P1.3B project of Thai unit in PH gets perks

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MANILA, Philippines—The Board of Investments (BoI) has granted incentives to Charoen Pokphand Foods Philippines Corp., the local arm of a Thailand conglomerate, for its P1.352-billion hog raising project in the country.

“We see a steady increase of investments from foreign investors in strategic sectors like agribusiness. This trend helps balance our investment portfolio, increase opportunities in rural areas, and strengthen food security,” Trade Undersecretary and BoI Managing Head Adrian S. Cristobal Jr. said in a statement.

CP Foods’ investments will be infused into three swine farms that are expected to start commercial operations by 2013. One swine farm, which will be located at Floridablanca, Pampanga, will be used for the production of parent stocks. The two others—both in Concepcion, Tarlac—will be used for the production of breeder stocks and swine.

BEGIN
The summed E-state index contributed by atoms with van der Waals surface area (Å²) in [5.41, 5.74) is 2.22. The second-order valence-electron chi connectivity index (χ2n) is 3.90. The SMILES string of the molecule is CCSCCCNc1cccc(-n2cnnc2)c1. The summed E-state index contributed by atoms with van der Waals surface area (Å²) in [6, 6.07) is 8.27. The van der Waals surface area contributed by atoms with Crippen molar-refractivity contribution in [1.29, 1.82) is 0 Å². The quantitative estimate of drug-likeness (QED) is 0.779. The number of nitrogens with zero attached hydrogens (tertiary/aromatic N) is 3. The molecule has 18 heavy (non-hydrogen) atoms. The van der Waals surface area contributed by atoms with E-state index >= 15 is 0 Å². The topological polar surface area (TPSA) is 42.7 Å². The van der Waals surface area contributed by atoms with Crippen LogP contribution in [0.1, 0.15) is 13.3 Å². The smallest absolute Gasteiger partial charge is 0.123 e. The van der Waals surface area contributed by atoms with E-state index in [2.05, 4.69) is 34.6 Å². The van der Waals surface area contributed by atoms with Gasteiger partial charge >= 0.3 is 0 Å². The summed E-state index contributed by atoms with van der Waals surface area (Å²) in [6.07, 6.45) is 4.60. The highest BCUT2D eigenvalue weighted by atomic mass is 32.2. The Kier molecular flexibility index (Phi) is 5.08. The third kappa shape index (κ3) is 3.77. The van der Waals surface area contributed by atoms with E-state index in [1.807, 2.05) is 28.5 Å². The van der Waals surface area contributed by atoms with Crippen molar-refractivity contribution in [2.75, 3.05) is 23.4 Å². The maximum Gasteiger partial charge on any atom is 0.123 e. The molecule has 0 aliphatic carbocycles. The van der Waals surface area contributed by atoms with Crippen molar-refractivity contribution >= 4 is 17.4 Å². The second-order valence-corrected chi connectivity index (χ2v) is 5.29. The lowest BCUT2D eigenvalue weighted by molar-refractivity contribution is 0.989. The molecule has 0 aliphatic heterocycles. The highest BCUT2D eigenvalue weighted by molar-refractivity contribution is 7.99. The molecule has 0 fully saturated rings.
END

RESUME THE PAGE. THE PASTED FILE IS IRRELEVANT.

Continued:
The company’s parent stock capacity will be 25,453 heads and for slaughter hogs, 3,647 metric tons.

According to the BoI, CP Food plans to source its primary inputs such as feeds, including corn, soybean and fish meal from both local and foreign suppliers.

CP Foods is a wholly owned subsidiary of Thailand’s CP foods PCL, which already has existing business operations in the Philippines, involving the production and marketing of prawn and fish fries.

Agriculture policy expert Roland Dy, in a recent dialogue with the Department of Trade and Industry, said that the growth in the country’s agriculture sector would likely be driven by the rising income and wealth in most Asian countries, transformation in logistics and supply chain management, technology advancements and cross-border investments.

Agriculture or agribusiness is among the industries listed in the Investment Priorities Plan and has been identified by the DTI as one of the sectors for industry development. With a large constituency composed of small shareholders and farmers, investments in this area will help increase our farmers’ incomes and help reduce poverty,” Cristobal added.—Amy R. Remo

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